I am pleased to announce that Dr. George A. Rossetti, Jr. has accepted the appointment as Associate Department Head for Materials Science and Engineering. His appointment is effective immediately.
George received his BS in chemical engineering and MS in materials engineering from Worcester Polytechnic Institute, his PhD in solid-state science from The Pennsylvania State University, and he conducted postdoctoral research in solid-state chemistry at Princeton University. He is internationally recognized for his contributions to fundamental research into the thermodynamics, crystallography, phase transitions and structure–property relations in ferroelectrics and related electroactive ceramics. He is an author on ~75 peer-reviewed articles and book chapters, holds two U.S patents, and his work has been cited nearly 2000 times. His more recent published work includes cover, feature and invited articles for the Journal of the American Ceramic Society (2014), Applied Physics Reviews (2017), Energy Technology (2018) and Materials Research Society Bulletin (2018). He is a frequent invited or plenary speaker at major conferences devoted to electronic and functional ceramics.
In addition to his accomplishments in academia, George spent nearly a dozen years in industry. He began his career as research engineer with Norton Company (now Saint Gobain Corporation) where he developed a patented process for fabricating reaction-bonded silicon nitride ceramics and composites. In subsequent work as senior research engineer, he patented an environmentally friendly oxide material-lubricant system for abrasive machining, for which he was awarded the Saint-Gobain corporate research prize recognizing innovation across business units worldwide. Later he joined Continuum Control Corporation, a MIT spin-off startup, where as director of functional materials he oversaw $7M in DARPA S&T funding to develop piezoelectric fiber composites used in vibration suppression and active structural control systems for air, space and undersea vehicles. There he was also a key participant in the commercialization of piezoelectric technology for use in the Head Intelligence® line of actively damped sporting goods and the DirectLight® beam-steering all-optical switches.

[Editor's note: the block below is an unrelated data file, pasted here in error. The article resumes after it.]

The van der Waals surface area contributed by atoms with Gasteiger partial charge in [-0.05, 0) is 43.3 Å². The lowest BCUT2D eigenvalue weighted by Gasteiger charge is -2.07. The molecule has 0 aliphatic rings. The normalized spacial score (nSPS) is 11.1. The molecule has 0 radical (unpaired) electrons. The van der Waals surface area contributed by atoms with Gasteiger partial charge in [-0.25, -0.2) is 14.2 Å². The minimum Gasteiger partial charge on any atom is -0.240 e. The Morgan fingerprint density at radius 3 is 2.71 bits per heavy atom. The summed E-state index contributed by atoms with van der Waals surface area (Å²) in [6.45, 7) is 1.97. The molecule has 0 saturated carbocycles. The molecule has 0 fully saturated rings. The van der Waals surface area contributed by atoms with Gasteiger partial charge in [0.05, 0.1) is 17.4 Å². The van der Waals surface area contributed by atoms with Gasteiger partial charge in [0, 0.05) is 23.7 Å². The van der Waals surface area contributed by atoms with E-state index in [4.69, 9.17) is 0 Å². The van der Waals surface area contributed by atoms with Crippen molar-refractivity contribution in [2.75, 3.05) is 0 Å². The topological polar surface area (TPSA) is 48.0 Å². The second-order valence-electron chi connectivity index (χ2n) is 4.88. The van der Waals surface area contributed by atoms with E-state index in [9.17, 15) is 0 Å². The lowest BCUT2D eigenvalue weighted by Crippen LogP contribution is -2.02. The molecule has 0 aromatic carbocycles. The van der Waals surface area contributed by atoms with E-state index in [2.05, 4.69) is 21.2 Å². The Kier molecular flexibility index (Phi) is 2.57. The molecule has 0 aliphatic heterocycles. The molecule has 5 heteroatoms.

Since joining UConn’s faculty some 10 years ago, George has received support for his work from ARO, DHS, ONR and many industrial partnerships. During his sabbatical in 2014-15, he was a visiting scientist at Technische Universität Darmstadt, where he continues an active collaboration. His teaching in the MSE department has included our core graduate courses covering crystallography and transport phenomena, as well as our undergraduate and graduate course offerings in ceramic materials.
George will continue to oversee the MSE graduate program, while also assisting with the many administrative, academic development and strategic planning activities ongoing in the department and which are increasingly important as we continue to grow and thrive.
Please join me in congratulating George as he assumes this new leadership role.